Read the whole post here.

Whither the GOP?


The Washington Post's Dan Balz, whose commentary I usually find stodgy, posted a piece on August 3 titled "Which direction for the divided GOP?." Echoing analyses that have been widely heard since last year's election, Balz'z piece is subtitled "Splits likely to persist."

Balz cites a recent Pew Research poll that asked Republicans about their party. The poll found little agreement, other than that the party must address major problems if it is to do better in future presidential elections. But 54 percent thought that meant taking a more conservative direction, while 40 percent wanted moderation. There was even less agreement on tactics, with about one third saying congressional Republicans had compromised too much, one third saying the tactics were about right, and one quarter calling for greater compromise with Democrats.

Emerging Consensus That IRS Scrutiny of Nonprofit Applications Not Political


In an article titled "I.R.S. Scrutiny Went Beyond the Political", NY Times reporter Jonathan Weisman recaps the recent history of IRS review of applications for nonprofit status, and finds that the issue was "less about ideology," and more about the difficulty of applying one set of standards across applications from organizations whose purposes range from deveoping open-source software, to helping musicians obtain Internet access, to political advocacy.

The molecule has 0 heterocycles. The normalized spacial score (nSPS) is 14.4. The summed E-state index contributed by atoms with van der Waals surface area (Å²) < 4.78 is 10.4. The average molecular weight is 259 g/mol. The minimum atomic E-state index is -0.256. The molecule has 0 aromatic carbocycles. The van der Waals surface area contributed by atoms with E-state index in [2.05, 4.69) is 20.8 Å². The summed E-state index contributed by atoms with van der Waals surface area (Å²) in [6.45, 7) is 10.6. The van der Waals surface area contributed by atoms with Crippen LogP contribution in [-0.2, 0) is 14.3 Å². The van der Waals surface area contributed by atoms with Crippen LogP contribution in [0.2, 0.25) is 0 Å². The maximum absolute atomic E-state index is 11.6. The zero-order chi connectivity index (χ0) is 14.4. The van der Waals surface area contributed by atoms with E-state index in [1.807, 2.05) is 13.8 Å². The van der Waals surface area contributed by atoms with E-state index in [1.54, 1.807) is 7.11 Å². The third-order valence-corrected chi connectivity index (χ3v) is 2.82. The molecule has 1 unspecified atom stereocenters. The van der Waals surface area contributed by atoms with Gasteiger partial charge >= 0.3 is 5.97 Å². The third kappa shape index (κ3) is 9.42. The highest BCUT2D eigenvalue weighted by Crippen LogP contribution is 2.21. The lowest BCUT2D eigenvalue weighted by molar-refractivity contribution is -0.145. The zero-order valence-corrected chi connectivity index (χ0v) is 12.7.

Jeffrey Toobin: NSA Leaker "Narcissist Who Deserves to Be In Prison"

As a sometime IT tech myself, I'm with Jeffrey Toobin on the matter of self-revealed NSA leaker Edward Snowden. In his New Yorker piece titled "Edward Snowden Is No Hero" Toobin observes:

Any marginally attentive citizen, much less N.S.A. employee or contractor, knows that the entire mission of the agency is to intercept electronic communications. Perhaps he thought that the N.S.A. operated only outside the United States; in that case, he hadn’t been paying very close attention. In any event, Snowden decided that he does not “want to live in a society” that intercepts private communications. His latter-day conversion is dubious.

The Real Scandal Is Political Groups Abusing Nonprofit Status

The hue and cry that applications for nonprofit status from conservative political groups may have received extra scrutiny from the IRS is obscuring the real scandal: political groups masquerading as nonprofits to avoid having to disclose their donors. Here's an excerpt from a story from February 2012:

501(c)(4) non-profits are limited in how much they can participate in electoral or partisan politics. According to the IRS, "political intervention" cannot be their "primary activity," which has been construed to mean that no more than half of their staff time or financial resources can be directed towards political endeavors (depending on how they report to the IRS).

The IRS rules on what constitutes "political intervention" are murky and rarely enforced, and groups like [Karl Rove's] GPS have been involved in a significant amount of activities that would reasonably be considered "political."